Fujita continues to broaden the applications of his wonderful new x-ray methodology, “The Crystalline Sponge” method. I’ve posted about this before and already said it is a game changer for all aspects of organic chemistry. This time Fujita has determined the crystal structures of oxidation products of α-humulene.
He treated this sesquiterpene with various equivalents of m-CPBA and separated the products by chromatography. For example 1 equiv. gave 3 mono-epoxide products and as expected 2 and 3 equivs gave bis and tri-epoxides respectively. He also oxidised with selenium dioxide separated and obtained regioisomeric allylic oxidation products (aldehydes). Just to finish this all off he used the chiral oxidation system of Shi (from Organic Synthesis) to obtain chiral epoxides. The chemical results are very interesting but the method used for the crystal structure determination is extremely so.
Using the well tried [(ZnI2)3 (tpt)2 x(cyclohexane)]n (tpt = 1,3,5-tris(4-pyridyl)triazine) as the crystalline sponge, crystals of humulene were x-rayed. Now the crystal sizes of the sponge are 230 x 170 x 80 μm! A 5 μg sample of humulene were adsorbed into the sponge. This is interesting in itself as this compound is an oil and apparently it’s structure at rt has not been determined. After oxidation similar product amounts were analysed. In total there are 10 structures presented in this paper. It is also worthwhile to note that they detected an impurity in the products, impurity detection by x-ray. It turned out to be Bis(2-ethylhexyl)phthalate, a plasticiser!!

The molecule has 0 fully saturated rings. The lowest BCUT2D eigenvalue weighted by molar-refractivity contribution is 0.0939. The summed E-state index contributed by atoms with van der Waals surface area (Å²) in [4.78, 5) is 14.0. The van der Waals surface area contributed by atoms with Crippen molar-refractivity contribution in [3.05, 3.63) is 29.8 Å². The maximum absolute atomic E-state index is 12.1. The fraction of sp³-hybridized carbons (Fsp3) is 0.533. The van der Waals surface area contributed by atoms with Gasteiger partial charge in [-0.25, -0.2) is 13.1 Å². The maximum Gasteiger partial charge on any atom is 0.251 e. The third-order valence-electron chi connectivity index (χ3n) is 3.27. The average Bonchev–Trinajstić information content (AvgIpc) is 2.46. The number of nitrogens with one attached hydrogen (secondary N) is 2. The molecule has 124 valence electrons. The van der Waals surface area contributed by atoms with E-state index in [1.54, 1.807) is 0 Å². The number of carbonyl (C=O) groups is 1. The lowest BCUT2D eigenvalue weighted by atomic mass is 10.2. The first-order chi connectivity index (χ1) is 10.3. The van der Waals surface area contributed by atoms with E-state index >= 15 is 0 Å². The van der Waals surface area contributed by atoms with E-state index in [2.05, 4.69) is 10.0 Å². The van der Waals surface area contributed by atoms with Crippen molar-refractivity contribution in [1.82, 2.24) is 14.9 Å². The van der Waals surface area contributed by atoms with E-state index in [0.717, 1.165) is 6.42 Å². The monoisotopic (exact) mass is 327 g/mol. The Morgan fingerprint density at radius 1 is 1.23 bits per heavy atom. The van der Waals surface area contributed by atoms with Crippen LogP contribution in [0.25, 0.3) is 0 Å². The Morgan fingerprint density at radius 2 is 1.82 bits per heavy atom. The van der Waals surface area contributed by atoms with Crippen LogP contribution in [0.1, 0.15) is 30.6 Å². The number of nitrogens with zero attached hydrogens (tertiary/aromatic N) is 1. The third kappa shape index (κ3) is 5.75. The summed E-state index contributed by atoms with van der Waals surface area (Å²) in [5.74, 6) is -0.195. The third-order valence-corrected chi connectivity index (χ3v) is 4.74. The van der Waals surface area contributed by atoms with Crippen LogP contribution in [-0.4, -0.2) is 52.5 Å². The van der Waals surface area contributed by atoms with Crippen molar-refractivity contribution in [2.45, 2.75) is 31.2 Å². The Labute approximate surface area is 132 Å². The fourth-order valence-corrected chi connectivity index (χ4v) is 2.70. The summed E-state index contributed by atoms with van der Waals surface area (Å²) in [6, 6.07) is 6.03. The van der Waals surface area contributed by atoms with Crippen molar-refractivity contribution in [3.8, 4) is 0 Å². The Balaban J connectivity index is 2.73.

Now I’m not a crystallographer so the author’s comment (sorry for the length) seems appropriate here “In summary, all the structures of the oxidation products of parent compound 1, including their relative and absolute stereochemical configurations, were successfully determined using the crystalline sponge method. All the measurements were performed with only microgram quantities of the compounds. These experiments brought us not only structural information but also several lessons on using the crystalline sponge method for analysis. First, we clearly demonstrated that if a parent compound fits the sponge pore, its scaffold- related derivatives are also likely to be good substrates. Second, we found that the guest-binding site for the derivatives may be different from that of the original molecule if the derivatives find better binding sites as a result of additional host–guest interactions in the pore (for example, by hydrogen bonding with the host framework). Third, it is clear that careful consideration is necessary when discussing stable conformations based on these crystal structures because the guest conformation is biased by host–guest interactions in the crystalline sponge. Our method can provide highly valuable information on incorporated molecular scaffolds, such as functional group position, stereochemistry, and the 3D molecular arrangement. We expect that the crystalline sponge method, even considering its limitations, will significantly accelerate both synthetic research and drug discovery.
Now I completely agree with them. This is a wonderful method (in spite of recent criticisms) which Fujita has so convincingly demonstrated with this paper. So the recent comment in Nature news about this methodology failing to deliver is absolute bullcrap.
I wonder what else Fujita has up his sleeve, or in his sponge, we shall see.
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